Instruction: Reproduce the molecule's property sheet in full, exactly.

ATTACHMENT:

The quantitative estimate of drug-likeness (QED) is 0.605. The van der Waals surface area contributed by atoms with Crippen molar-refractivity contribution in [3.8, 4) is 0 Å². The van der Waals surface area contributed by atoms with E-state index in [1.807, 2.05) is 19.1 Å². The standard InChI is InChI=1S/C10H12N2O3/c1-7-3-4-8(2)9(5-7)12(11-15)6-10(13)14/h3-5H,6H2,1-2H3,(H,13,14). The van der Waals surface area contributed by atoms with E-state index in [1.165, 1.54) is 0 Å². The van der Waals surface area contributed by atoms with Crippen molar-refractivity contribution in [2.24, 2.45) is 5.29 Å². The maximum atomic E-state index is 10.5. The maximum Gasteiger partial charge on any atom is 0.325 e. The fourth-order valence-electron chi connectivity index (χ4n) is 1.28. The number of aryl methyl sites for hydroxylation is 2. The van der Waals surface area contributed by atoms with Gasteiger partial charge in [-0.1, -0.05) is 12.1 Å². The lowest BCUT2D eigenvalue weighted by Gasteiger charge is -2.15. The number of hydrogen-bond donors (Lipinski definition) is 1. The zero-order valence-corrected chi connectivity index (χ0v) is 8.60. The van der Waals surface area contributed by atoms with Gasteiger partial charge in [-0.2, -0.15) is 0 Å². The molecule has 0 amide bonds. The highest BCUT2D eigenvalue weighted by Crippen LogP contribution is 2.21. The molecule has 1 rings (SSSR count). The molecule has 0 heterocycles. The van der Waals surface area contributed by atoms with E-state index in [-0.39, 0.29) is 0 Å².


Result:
The quantitative estimate of drug-likeness (QED) is 0.605. The van der Waals surface area contributed by atoms with Crippen molar-refractivity contribution in [3.8, 4) is 0 Å². The van der Waals surface area contributed by atoms with E-state index in [1.807, 2.05) is 19.1 Å². The standard InChI is InChI=1S/C10H12N2O3/c1-7-3-4-8(2)9(5-7)12(11-15)6-10(13)14/h3-5H,6H2,1-2H3,(H,13,14). The van der Waals surface area contributed by atoms with E-state index in [1.165, 1.54) is 0 Å². The van der Waals surface area contributed by atoms with Crippen molar-refractivity contribution in [2.24, 2.45) is 5.29 Å². The maximum atomic E-state index is 10.5. The maximum Gasteiger partial charge on any atom is 0.325 e. The fourth-order valence-electron chi connectivity index (χ4n) is 1.28. The number of aryl methyl sites for hydroxylation is 2. The van der Waals surface area contributed by atoms with Gasteiger partial charge in [-0.1, -0.05) is 12.1 Å². The lowest BCUT2D eigenvalue weighted by Gasteiger charge is -2.15. The number of hydrogen-bond donors (Lipinski definition) is 1. The zero-order valence-corrected chi connectivity index (χ0v) is 8.60. The van der Waals surface area contributed by atoms with Gasteiger partial charge in [-0.2, -0.15) is 0 Å². The molecule has 0 amide bonds. The highest BCUT2D eigenvalue weighted by Crippen LogP contribution is 2.21. The molecule has 1 rings (SSSR count). The molecule has 0 heterocycles. The van der Waals surface area contributed by atoms with E-state index in [-0.39, 0.29) is 0 Å².